and Jews were barred from the site for 19 years until 1967.
We enjoyed watching all the activity in the area and could have stayed here and observed for hours!! Our next appointment was to tour the tunnels under the city. The exposed, outdoor section of the Western Wall is just a small part of the entire wall measuring only 57 meters (187 feet) long. The entire length of the Western Wall is actually 488 meters (1600 feet) long! There are 80 meters (262 feet) on the southern end and can be seen at the Southern Excavation site. The remaining 320 meters (1050 feet) continues underground beneath the streets and houses of the Old City of Jerusalem.
These underground tunnels connect the western wall prayer area to the north-west side of the Temple Mount, passing along the side of the Temple Mount and under the present day houses in the Old City. Along its path are remains from the second temple period, as well as structures from later periods.
A model of the second temple is located inside which uses an electrically controlled mechanism to demonstrate the phases of its construction by Herod.
The tunnel included narrow passageways as well as open spaces as
we wound around the lower portion of the wall.
The base stones were incredibly huge with the largest one weighing OVER 570 tons!!! This one measures 13.6 meters (44.6 feet) by 3.3 meters (10.8 feet). It is hard to imagine how these stones were laid so many years ago without the benefit of today's equipment. What an amazing feat!
There is no cement or mortar holding the stones together. Only their weight and the perfect match between the stones held them firmly with the ability to withstand the enormous pressure of the temple mount over for over two millenniums.
Later, the rectangular holes in the stone were added in the Middle Ages. Their purpose was to hold the plaster which was applied onto the walls, when this section was transformed into a water reservoir.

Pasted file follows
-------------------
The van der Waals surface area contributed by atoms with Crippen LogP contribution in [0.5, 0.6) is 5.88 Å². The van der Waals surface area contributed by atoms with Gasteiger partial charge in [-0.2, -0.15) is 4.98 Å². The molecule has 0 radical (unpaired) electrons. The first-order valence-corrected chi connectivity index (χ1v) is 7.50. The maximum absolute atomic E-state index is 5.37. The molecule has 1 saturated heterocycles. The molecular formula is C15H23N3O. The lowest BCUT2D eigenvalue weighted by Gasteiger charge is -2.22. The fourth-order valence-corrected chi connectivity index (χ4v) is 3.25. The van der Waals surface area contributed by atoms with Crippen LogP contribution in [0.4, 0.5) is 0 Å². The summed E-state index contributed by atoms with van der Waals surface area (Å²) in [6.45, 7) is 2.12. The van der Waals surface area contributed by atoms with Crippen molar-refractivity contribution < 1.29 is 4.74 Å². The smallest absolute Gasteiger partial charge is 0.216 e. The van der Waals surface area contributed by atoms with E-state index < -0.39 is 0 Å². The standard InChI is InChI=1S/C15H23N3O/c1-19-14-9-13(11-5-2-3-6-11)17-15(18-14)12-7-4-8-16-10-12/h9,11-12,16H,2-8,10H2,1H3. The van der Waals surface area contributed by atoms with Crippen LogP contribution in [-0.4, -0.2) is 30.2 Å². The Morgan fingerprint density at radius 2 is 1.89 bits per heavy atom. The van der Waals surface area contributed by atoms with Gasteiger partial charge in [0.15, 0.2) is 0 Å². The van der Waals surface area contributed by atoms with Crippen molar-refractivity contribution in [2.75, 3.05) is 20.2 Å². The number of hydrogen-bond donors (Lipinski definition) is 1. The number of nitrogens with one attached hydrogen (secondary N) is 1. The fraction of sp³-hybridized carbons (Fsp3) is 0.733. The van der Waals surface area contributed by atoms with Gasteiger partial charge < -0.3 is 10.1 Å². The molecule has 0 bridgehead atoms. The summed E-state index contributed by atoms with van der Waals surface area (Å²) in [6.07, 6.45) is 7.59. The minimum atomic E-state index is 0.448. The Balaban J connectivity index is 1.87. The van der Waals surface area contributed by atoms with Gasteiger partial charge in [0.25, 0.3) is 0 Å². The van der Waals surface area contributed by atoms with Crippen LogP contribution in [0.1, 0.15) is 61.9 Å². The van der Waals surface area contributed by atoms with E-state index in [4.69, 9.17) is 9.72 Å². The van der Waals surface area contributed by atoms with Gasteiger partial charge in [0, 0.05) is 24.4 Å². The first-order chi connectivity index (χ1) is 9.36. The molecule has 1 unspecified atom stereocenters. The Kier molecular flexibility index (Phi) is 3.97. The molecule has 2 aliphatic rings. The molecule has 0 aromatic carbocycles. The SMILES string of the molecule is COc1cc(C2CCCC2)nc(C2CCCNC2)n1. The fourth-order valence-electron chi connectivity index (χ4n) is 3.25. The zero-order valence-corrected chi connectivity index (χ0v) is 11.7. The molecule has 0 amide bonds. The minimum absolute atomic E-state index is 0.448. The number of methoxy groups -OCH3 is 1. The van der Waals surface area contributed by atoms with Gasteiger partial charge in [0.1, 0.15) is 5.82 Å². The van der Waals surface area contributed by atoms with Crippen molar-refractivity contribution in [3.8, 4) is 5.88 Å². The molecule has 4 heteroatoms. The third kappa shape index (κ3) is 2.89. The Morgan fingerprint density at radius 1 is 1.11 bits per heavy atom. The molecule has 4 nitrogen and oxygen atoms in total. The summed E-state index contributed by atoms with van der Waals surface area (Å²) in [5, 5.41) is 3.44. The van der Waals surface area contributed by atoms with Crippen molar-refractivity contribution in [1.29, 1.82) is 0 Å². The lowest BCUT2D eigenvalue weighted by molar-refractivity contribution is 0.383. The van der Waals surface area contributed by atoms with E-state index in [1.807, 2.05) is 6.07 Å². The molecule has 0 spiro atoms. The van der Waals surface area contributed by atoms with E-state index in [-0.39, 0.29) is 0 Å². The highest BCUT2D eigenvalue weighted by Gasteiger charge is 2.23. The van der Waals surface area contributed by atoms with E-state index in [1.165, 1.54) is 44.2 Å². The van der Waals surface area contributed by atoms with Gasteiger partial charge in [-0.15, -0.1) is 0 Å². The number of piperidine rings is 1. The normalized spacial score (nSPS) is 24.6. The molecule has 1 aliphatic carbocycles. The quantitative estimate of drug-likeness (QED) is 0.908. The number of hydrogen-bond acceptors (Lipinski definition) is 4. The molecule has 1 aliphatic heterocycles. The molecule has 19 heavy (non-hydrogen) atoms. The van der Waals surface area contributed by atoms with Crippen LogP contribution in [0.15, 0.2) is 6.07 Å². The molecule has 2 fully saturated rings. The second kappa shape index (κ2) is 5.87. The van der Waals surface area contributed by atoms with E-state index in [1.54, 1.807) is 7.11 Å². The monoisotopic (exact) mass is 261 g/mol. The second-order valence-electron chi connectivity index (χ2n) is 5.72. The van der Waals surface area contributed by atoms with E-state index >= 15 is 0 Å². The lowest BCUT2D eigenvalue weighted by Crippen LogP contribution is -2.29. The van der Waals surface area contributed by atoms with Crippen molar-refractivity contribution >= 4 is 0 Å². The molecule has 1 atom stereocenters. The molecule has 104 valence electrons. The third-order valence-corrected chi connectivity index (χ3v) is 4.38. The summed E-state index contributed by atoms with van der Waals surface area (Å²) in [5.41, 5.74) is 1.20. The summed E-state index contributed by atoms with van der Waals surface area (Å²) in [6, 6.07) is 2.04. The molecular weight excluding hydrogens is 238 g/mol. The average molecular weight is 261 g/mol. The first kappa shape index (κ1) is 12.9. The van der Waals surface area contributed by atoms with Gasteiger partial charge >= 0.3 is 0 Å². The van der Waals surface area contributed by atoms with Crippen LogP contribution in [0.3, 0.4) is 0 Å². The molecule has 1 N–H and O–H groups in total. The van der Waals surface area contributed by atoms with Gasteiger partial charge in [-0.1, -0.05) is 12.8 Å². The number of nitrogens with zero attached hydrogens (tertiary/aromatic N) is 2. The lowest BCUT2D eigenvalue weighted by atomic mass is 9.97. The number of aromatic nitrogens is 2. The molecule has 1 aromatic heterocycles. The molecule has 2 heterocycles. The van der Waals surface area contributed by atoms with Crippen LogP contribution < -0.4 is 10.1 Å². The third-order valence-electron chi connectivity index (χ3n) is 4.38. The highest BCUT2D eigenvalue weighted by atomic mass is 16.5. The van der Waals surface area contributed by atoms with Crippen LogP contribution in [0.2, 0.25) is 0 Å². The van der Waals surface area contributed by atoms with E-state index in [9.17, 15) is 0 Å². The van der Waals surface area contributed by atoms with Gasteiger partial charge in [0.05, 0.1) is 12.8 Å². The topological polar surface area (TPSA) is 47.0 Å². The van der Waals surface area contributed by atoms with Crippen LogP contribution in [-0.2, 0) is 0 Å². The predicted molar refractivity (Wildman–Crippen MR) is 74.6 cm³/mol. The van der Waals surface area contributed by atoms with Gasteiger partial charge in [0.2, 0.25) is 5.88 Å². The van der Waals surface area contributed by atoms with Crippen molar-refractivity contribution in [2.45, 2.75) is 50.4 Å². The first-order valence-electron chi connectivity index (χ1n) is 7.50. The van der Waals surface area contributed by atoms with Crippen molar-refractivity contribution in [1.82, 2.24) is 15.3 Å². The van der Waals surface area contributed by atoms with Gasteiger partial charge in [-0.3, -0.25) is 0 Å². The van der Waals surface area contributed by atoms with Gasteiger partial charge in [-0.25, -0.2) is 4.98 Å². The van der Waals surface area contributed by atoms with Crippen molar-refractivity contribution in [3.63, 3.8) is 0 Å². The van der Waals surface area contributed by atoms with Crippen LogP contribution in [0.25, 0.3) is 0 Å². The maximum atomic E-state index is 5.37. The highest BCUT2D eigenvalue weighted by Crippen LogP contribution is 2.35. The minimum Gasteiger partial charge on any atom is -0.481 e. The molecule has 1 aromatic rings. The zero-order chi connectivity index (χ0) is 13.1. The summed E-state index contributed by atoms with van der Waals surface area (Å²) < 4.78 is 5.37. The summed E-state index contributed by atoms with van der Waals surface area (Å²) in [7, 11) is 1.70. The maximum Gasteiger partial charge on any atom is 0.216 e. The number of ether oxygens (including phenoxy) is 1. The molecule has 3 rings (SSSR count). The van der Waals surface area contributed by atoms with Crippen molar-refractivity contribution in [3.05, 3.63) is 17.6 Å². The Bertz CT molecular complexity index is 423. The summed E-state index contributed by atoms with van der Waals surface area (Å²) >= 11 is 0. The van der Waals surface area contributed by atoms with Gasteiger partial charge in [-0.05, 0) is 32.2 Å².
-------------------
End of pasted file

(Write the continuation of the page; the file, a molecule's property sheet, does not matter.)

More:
During the excavations and preparation of the western wall tunnel tours (in 1980s and 1990s), a modern tunnel was constructed along the base of the wall at the Roman street level. This tunnel supports the old city structures above it, which were built during the Medieval periods.
At the northern edge of the tour is an ancient water reservoir called the Struthion Pool. Originally, the Hasmoneans built this open air aqueduct to bring water from the north side of the Temple Mount into the city and to the Temple Mount. Herod later cut through the aqueduct and converted the water supply into a moat around Fort Antonia, cutting off the supply of water to the entire city from this location.
When the Roman emperor, Hadrian, overtook the city after the demise of Jerusalem (in 70 A.D), he covered the pool with an arched roof to create water cisterns below and built a marketplace above - splitting the pool into two halves. Today the Struthion Pool still collects the winter rain water from the rooftops in order to supply water to the city during the dry summer season.
On the north side of the temple mount, the builders of the temple mount had to cut away the bedrock. The original topography of the Moriah mountain on the north-west corner was higher than the temple mount, and so the engineers had to remove some of the rock in order to expand the temple mount during the Herod's expansion. The side of the exposed rock was chiseled and dressed to look like the pillars on the south side.
How amazing to experience the Western Wall from both city level and below!